Housekeeping - Robots are being used to perform a number of cleaning functions in large warehouse facilities and hotels. Through machine learning, these robots can teach themselves and learn through trial and error without human interaction.

It’s an interesting alternative to human labor especially for high-risk cleaning activities like cleaning at heights and duct-cleaning.

Inventory Management - Automated inventory management means organizations can minimize, or eliminate, the need for manual inventory checking. This removes the common problem of human error and time wasted while checking large stocks of items.

AI also allows the tracking of any product or spare part in real-time. But it shouldn’t necessarily end with tracking of inventory items alone. Take a look at Ocado, a British online-only supermarket where over a thousand robots work all day to fill grocery shopping orders from buyers. Facilities could be developed in the near future where spare parts and other maintenance inventory items are sorted and issued to technicians entirely by robots.

Fleet Management - Artificial intelligence has become a game-changer for fleet management. The growing adoption of AI means fleet and maintenance managers can now achieve more control over the most pressing challenges they face especially with regards to fuel management, vehicle maintenance, logistics, unauthorized use of vehicles, safety and driver performance and tracking.

The possibilities are still being developed but it’s already obvious that this technology delivers better-managed fleets, considerable cost savings, and improved productivity.

Virtual Reality in Maintenance

Companies are using virtual reality technology in their maintenance efforts majorly for employee training. At the forefront of this trend are manufacturers and major aviation giants including Air France, Airbus, and Boeing.

It’s easy to understand why. For example, the manufacturers want to empower their workforce and plant-operators to maintain factories of the future (FoF). But, the assets in smart factories are typically extremely expensive and sensitive.

How do they train new workers to operate machinery without jeopardizing the integrity of the equipment or endangering the individual? Simple. Virtual reality and augmented reality devices are solving this problem.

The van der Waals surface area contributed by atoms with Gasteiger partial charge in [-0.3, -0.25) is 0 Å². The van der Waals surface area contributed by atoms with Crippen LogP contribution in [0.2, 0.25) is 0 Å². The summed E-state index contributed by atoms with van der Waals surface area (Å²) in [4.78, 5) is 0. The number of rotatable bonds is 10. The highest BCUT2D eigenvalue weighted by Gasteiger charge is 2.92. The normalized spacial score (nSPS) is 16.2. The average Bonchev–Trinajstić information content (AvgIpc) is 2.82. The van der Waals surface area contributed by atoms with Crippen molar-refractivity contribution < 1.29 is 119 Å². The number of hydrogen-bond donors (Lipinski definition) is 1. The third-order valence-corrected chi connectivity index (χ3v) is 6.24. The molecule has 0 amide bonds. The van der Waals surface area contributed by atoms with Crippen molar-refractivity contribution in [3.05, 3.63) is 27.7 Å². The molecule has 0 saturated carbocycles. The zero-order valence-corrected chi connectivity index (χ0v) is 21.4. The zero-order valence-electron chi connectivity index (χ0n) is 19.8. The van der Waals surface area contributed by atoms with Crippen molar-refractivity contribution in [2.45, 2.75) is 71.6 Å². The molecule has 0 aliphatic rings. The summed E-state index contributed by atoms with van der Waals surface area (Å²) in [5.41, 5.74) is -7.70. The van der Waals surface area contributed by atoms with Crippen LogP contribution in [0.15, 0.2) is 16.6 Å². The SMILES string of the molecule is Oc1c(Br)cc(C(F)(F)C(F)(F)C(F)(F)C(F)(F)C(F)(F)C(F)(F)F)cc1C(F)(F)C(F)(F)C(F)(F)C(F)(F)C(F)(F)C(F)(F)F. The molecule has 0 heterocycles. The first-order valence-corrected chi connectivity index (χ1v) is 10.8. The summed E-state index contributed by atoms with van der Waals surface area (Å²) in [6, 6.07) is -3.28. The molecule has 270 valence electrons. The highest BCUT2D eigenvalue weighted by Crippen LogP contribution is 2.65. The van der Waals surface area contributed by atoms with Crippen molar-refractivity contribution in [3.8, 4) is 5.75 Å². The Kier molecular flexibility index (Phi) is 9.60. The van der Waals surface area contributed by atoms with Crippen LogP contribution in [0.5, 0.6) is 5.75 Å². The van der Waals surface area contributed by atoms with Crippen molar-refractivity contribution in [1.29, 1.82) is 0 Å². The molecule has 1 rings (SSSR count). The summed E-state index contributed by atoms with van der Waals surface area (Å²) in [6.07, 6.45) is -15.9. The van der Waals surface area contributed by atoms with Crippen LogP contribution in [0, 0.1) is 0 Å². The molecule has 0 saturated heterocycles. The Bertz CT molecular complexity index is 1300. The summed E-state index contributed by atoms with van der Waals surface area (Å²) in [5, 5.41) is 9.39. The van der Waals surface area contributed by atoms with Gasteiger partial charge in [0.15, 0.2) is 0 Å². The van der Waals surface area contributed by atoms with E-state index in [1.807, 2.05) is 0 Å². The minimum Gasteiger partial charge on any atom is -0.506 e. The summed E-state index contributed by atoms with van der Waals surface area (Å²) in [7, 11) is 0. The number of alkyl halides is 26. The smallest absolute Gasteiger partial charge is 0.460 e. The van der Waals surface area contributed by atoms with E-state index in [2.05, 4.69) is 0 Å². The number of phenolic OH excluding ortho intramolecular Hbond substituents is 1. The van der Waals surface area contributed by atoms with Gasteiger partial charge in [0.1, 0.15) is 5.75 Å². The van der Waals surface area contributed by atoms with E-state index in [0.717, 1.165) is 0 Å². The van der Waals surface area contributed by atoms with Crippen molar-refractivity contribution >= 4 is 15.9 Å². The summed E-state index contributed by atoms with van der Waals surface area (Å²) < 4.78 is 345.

Instead of hiring experts or designating more experienced staff to train new entrants every time, these businesses are creating unique training experiences that are accessible just by wearing a VR headset or operating AR apps on tablets and smartphones. The trainee is able to interact with a customized simulated environment and experience a first-person view.

An added advantage is that these training are accessible on-demand basis 24/7 and for multinationals, their staff can train themselves from any of their facilities anywhere around the globe. Or even from the comfort of their homes in their free time.

What Does the Future Hold?

Going into the future, the implications of AI for maintenance in whatever industry will likely be in the form of more automation and responsibilities for the machines rather than humans.

The thought and decision-making process of machines, especially robots, will continue to advance with several benefits such as carrying out work in dangerous or hazardous environments, the use of self-driving vehicles for better supply chain management (SCM), and monitoring humans to prevent fatigue-related accidents.

No one knows exactly what it’s going to look like but definitely, maintenance in tandem with artificial intelligence will be better and more efficient than what was available say 50 years ago.

Bryan Christiansen is the founder and CEO at Limble CMMS. Limble is a mobile CMMS software designed to help organize, automate and streamline maintenance operations.